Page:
Or, if the ancient mind had a more philosophical focus, the duality was interpreted as the mind moving from darkness – or ignorance – to the light of understanding and knowledge – enlightenment. These ancient conceptualizations of day and night have carried over into modern figures of speech. For instance, we still speak of polarities of experience as being as different as night and day. Conservative religious thinkers are likely to preach about the light of God and the darkness of sin, and so forth …
Thus, historically, night and day have not been regarded as value neutral, as they are now from a strictly scientific or materialistic frame of reference. With the emergence of technology capable of widespread artificial lighting, the ancient boundary between day and night has become hazy.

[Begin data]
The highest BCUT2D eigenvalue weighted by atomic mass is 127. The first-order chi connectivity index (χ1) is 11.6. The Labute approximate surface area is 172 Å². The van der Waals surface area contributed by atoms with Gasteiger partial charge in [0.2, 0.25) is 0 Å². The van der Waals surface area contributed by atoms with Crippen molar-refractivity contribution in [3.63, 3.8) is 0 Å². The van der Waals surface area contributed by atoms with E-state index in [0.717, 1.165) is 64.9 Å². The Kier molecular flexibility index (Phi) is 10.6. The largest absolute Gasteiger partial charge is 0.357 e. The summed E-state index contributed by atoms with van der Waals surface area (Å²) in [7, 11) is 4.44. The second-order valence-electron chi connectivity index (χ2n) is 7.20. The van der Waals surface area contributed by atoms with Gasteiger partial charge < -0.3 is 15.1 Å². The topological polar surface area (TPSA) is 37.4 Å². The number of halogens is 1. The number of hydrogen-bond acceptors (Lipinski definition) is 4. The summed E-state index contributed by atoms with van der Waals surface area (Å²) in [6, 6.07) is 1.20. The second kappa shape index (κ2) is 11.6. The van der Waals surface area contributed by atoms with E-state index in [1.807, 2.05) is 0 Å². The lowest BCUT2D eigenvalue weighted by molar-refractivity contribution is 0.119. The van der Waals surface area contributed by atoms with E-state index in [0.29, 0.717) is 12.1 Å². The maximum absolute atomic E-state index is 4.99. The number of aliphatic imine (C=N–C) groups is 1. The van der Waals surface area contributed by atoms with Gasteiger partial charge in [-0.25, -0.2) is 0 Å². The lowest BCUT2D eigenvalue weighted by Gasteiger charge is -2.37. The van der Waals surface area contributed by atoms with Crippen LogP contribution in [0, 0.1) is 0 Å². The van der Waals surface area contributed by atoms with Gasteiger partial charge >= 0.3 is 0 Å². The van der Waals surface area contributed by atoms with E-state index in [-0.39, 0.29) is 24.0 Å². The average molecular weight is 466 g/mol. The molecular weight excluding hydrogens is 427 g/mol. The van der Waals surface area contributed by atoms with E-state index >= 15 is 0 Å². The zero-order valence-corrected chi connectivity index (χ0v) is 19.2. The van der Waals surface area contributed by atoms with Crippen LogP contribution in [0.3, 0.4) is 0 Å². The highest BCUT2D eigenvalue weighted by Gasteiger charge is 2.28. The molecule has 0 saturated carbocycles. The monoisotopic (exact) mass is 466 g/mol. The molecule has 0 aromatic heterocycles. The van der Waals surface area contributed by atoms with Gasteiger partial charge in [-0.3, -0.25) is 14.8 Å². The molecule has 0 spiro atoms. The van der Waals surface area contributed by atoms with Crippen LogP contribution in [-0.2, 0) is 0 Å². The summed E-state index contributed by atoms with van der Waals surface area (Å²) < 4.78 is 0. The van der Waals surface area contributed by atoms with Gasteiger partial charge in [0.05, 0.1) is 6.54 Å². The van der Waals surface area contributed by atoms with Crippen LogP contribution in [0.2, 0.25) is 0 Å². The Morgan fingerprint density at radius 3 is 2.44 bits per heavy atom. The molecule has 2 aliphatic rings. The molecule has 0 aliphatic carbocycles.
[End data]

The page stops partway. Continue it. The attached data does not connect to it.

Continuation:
Relativity of Day and Night
With the scientific understanding of the astrophysics of the earth’s rotation on its axis and orbit around the sun, our collective interpretation of day and night as symbols of consciousness began to shift.
Just as we no longer need the death and resurrection of the Sun God Ra as an explanation for day and night, philosophical and religious interpretations also began to change. With Sigmund Freud’s psychological models of consciousness, the unconscious mind – the mind associated with dreams and darkness, became much less threatening. This shift in attitude was supported by breakthroughs in the understanding of biological cycles.